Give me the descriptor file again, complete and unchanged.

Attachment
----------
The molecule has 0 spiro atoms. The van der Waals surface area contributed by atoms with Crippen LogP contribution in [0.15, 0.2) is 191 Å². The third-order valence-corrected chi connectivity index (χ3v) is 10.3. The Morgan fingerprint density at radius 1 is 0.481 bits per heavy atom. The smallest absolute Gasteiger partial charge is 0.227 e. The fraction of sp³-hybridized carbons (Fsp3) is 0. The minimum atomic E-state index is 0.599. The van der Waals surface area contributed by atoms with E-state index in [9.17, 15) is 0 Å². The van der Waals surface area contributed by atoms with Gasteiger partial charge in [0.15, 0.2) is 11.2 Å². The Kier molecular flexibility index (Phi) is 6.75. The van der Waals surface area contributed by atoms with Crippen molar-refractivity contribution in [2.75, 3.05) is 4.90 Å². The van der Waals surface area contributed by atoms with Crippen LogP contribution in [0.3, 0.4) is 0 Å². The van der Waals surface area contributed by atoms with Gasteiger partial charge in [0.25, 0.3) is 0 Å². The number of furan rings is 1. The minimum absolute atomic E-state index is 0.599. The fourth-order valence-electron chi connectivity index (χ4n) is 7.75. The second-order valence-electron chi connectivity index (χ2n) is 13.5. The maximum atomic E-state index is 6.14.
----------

The molecule has 0 spiro atoms. The van der Waals surface area contributed by atoms with Crippen LogP contribution in [0.15, 0.2) is 191 Å². The third-order valence-corrected chi connectivity index (χ3v) is 10.3. The Morgan fingerprint density at radius 1 is 0.481 bits per heavy atom. The smallest absolute Gasteiger partial charge is 0.227 e. The fraction of sp³-hybridized carbons (Fsp3) is 0. The minimum atomic E-state index is 0.599. The van der Waals surface area contributed by atoms with E-state index in [9.17, 15) is 0 Å². The van der Waals surface area contributed by atoms with Gasteiger partial charge in [0.15, 0.2) is 11.2 Å². The Kier molecular flexibility index (Phi) is 6.75. The van der Waals surface area contributed by atoms with Crippen molar-refractivity contribution in [2.75, 3.05) is 4.90 Å². The van der Waals surface area contributed by atoms with Crippen LogP contribution in [0.3, 0.4) is 0 Å². The van der Waals surface area contributed by atoms with Gasteiger partial charge in [0.25, 0.3) is 0 Å². The number of furan rings is 1. The minimum absolute atomic E-state index is 0.599. The fourth-order valence-electron chi connectivity index (χ4n) is 7.75. The second-order valence-electron chi connectivity index (χ2n) is 13.5. The maximum atomic E-state index is 6.14.